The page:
Amawi is a US citizen of Palestinian origin who was unable to renew her contract as a speech pathologist with Pflugerville Independent School District (“PISD”) due to her support of the BDS movement. She claimed the Bill violated her “First Amendment rights to advocate for human rights in Palestine.” (p.5)
John Pluecker is a freelance writer, artist, interpreter, and translator who lost multiple contracts with the University of Houston based on his support for the BDS movement. Similarly, Zachary Abdelhadi, a Palestinian-American, and Obinna Dennar lost contracts or were not paid for work they did judging school debate teams. George Hale is a radio journalist with the local northeast Texas NPR station who was forced to cease his boycott related activities or lose his job. Hale had lived with Palestinians for 8 years from 2008-2016 in Israel, during which time he reported on the Israeli-Palestinian conflict for a variety of news organizations.
The defendants include Ken Paxton, in his official capacity as Attorney General of the State of Texas (“Texas” or the “State”), the Board of Regents of the University of Houston System and the Board of Regents of the Texas A&M University System (the “Boards” or the “Universities”), and the Trustees of the Klein Independent School District and the Trustees of the Lewisville Independent School District (the “Trustees” or the “School Districts”).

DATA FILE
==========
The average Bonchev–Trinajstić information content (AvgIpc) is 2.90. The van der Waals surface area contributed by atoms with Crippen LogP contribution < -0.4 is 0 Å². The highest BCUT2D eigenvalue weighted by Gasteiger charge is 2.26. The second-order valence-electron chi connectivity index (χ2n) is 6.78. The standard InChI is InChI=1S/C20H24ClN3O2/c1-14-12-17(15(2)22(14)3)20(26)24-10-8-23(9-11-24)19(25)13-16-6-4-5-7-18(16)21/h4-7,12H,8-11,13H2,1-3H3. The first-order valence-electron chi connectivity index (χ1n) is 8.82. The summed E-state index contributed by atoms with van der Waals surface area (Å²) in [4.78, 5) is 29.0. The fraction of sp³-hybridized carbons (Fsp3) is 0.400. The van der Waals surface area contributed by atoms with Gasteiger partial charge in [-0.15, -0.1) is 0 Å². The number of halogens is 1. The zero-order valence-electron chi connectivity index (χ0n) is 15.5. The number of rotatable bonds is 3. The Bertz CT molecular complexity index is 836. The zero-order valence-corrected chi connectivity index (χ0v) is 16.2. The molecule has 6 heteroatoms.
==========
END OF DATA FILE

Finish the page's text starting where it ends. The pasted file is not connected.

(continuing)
The Plaintiffs brought motions for preliminary injunctions to halt the implementation of the law, alleging that H.B. 89 violated the First and Fourteenth Amendments to the U.S. Constitution and the defendants brought motions to dismiss.
The main issue before the Court was whether Texas may prohibit boycotting the State of Israel as a condition of public employment.
The Court had to assess in turn the four factors required to grant preliminary injunctive relief, which are 1) likelihood of success on the merits; 2) claimant is likely to suffer irreparable harm without preliminary relief; 3) the balance of equities between the parties support an injunction; and 4) the injunction is in the public Interest.
Before the Court could begin an assessment of the merits, it first had to determine whether the First Amendment applied to the Plaintiff’s boycott activities. After a careful review of legal precedent, the Court found that the boycotts were inherently expressive conduct and hence were protected speech.